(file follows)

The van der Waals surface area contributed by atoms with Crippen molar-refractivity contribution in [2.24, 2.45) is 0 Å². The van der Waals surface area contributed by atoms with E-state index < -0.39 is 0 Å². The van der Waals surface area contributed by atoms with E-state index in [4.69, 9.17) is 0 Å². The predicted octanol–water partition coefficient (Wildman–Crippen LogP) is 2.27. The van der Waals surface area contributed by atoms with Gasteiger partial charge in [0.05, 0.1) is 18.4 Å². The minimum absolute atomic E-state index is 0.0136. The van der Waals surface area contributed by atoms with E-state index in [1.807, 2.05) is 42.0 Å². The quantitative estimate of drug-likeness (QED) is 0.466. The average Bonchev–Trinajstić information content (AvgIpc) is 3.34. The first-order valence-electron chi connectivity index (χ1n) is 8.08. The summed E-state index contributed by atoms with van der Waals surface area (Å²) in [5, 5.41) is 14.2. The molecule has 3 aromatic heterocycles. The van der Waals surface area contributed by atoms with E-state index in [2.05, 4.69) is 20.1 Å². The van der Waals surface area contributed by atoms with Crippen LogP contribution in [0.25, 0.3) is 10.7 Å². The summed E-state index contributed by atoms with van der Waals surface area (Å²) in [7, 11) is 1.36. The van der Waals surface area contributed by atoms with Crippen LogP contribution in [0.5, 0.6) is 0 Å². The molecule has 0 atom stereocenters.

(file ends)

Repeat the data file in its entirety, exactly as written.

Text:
The van der Waals surface area contributed by atoms with Crippen molar-refractivity contribution in [2.24, 2.45) is 0 Å². The van der Waals surface area contributed by atoms with E-state index < -0.39 is 0 Å². The van der Waals surface area contributed by atoms with E-state index in [4.69, 9.17) is 0 Å². The predicted octanol–water partition coefficient (Wildman–Crippen LogP) is 2.27. The van der Waals surface area contributed by atoms with Gasteiger partial charge in [0.05, 0.1) is 18.4 Å². The minimum absolute atomic E-state index is 0.0136. The van der Waals surface area contributed by atoms with E-state index in [1.807, 2.05) is 42.0 Å². The quantitative estimate of drug-likeness (QED) is 0.466. The average Bonchev–Trinajstić information content (AvgIpc) is 3.34. The first-order valence-electron chi connectivity index (χ1n) is 8.08. The summed E-state index contributed by atoms with van der Waals surface area (Å²) in [5, 5.41) is 14.2. The molecule has 3 aromatic heterocycles. The van der Waals surface area contributed by atoms with E-state index in [2.05, 4.69) is 20.1 Å². The van der Waals surface area contributed by atoms with Crippen LogP contribution in [0.25, 0.3) is 10.7 Å². The summed E-state index contributed by atoms with van der Waals surface area (Å²) in [7, 11) is 1.36. The van der Waals surface area contributed by atoms with Crippen LogP contribution in [0.5, 0.6) is 0 Å². The molecule has 0 atom stereocenters.